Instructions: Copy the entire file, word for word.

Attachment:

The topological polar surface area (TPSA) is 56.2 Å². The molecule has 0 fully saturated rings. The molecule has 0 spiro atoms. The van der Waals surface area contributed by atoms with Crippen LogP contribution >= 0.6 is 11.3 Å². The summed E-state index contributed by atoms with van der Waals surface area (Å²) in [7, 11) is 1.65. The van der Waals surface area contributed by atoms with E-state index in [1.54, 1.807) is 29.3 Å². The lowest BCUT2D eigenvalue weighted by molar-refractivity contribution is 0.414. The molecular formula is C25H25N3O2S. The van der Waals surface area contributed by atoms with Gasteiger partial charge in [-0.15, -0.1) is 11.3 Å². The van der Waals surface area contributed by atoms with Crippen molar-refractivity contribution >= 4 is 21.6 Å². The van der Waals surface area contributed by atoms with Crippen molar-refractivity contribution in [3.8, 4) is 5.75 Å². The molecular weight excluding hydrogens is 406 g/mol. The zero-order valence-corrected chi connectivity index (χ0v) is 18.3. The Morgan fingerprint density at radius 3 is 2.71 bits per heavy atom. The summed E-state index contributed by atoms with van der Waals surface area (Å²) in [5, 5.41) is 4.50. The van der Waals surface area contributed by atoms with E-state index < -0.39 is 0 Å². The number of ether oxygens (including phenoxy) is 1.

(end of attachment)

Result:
The topological polar surface area (TPSA) is 56.2 Å². The molecule has 0 fully saturated rings. The molecule has 0 spiro atoms. The van der Waals surface area contributed by atoms with Crippen LogP contribution >= 0.6 is 11.3 Å². The summed E-state index contributed by atoms with van der Waals surface area (Å²) in [7, 11) is 1.65. The van der Waals surface area contributed by atoms with E-state index in [1.54, 1.807) is 29.3 Å². The lowest BCUT2D eigenvalue weighted by molar-refractivity contribution is 0.414. The molecular formula is C25H25N3O2S. The van der Waals surface area contributed by atoms with Gasteiger partial charge in [-0.15, -0.1) is 11.3 Å². The van der Waals surface area contributed by atoms with Crippen molar-refractivity contribution >= 4 is 21.6 Å². The van der Waals surface area contributed by atoms with Crippen molar-refractivity contribution in [3.8, 4) is 5.75 Å². The molecular weight excluding hydrogens is 406 g/mol. The zero-order valence-corrected chi connectivity index (χ0v) is 18.3. The Morgan fingerprint density at radius 3 is 2.71 bits per heavy atom. The summed E-state index contributed by atoms with van der Waals surface area (Å²) in [5, 5.41) is 4.50. The van der Waals surface area contributed by atoms with E-state index < -0.39 is 0 Å². The number of ether oxygens (including phenoxy) is 1.